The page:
In an area known for endemic Q fever, eight of 52 cases of nonbacterial pneumonia were proven to be caused by infection with Coxiella burnettii. Intimate contact with a possible source of infection was excluded in all patients and dust-borne transmission of the rickettsial organism from animal to man was implicated. Symptoms, physical findings, and laboratory and roentgenographic data were similar to those previously described in Q fever and were indistinguishable from those found in viral or mycoplasmal pneumonia. All patients treated with tetracycline showed a dramatic response within 24 hours. Q fever must be considered in the diagnosis whenever nonbacterial pneumonia occurs in late summer or early fall in an area where Q fever is endemic. Early diagnosis and treatment will significantly reduce morbidity.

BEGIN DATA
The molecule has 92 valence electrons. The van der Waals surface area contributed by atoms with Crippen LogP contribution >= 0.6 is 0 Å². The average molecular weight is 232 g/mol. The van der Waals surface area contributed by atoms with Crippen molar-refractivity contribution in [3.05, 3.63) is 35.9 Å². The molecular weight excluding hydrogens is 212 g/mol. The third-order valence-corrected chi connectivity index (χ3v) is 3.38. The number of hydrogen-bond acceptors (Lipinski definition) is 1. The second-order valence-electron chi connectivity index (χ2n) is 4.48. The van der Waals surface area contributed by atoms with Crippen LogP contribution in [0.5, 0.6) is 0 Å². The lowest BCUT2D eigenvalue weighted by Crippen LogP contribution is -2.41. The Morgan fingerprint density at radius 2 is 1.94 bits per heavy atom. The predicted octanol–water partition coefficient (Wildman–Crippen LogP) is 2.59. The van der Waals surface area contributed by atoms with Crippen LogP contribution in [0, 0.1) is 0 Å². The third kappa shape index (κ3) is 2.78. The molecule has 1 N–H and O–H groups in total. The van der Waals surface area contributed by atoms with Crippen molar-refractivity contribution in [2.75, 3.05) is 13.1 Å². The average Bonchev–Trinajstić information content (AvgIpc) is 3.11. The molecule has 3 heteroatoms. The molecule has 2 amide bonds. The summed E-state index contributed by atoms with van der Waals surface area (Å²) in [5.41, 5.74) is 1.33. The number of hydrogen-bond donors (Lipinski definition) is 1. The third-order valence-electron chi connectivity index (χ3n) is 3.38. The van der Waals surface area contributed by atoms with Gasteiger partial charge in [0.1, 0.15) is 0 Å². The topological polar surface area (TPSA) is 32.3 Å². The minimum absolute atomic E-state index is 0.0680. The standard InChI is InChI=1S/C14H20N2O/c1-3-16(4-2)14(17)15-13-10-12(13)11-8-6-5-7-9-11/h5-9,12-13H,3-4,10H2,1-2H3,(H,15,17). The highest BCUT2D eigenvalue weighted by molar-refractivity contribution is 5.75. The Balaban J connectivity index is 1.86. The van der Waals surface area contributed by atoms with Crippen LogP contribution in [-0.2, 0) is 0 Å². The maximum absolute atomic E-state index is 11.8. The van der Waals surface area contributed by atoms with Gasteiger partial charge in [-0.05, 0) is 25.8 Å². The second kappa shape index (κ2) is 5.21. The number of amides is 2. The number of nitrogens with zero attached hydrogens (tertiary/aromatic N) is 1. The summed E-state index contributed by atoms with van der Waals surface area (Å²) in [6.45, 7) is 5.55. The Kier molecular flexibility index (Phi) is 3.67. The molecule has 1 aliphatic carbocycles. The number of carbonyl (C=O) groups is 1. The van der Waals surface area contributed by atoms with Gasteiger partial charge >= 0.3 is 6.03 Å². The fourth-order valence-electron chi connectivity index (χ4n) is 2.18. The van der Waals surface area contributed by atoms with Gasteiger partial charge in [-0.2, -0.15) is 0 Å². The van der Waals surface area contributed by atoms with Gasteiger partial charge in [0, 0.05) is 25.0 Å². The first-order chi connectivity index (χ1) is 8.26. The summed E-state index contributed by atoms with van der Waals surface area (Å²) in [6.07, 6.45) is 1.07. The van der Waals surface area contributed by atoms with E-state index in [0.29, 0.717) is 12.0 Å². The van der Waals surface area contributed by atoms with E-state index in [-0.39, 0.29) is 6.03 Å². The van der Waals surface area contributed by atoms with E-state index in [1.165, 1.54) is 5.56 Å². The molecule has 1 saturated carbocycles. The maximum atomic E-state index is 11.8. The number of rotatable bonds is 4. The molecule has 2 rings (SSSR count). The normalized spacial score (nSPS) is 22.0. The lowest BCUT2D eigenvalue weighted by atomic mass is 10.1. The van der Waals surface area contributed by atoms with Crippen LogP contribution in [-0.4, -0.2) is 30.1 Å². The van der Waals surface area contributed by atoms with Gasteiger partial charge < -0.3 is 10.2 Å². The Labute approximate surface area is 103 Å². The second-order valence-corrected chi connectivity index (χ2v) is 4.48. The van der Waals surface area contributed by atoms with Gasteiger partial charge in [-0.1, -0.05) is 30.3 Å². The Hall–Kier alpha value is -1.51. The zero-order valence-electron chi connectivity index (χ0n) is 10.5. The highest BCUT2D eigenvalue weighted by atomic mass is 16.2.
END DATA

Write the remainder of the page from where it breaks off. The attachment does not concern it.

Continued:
Musher DM. Q Fever: A Common Treatable Cause of Endemic Nonbacterial Pneumonia. JAMA. 1968;204(10):863–866. doi:10.1001/jama.1968.03140230021005
Coronavirus Resource Center
Customize your JAMA Network experience by selecting one or more topics from the list below.
Create a personal account or sign in to: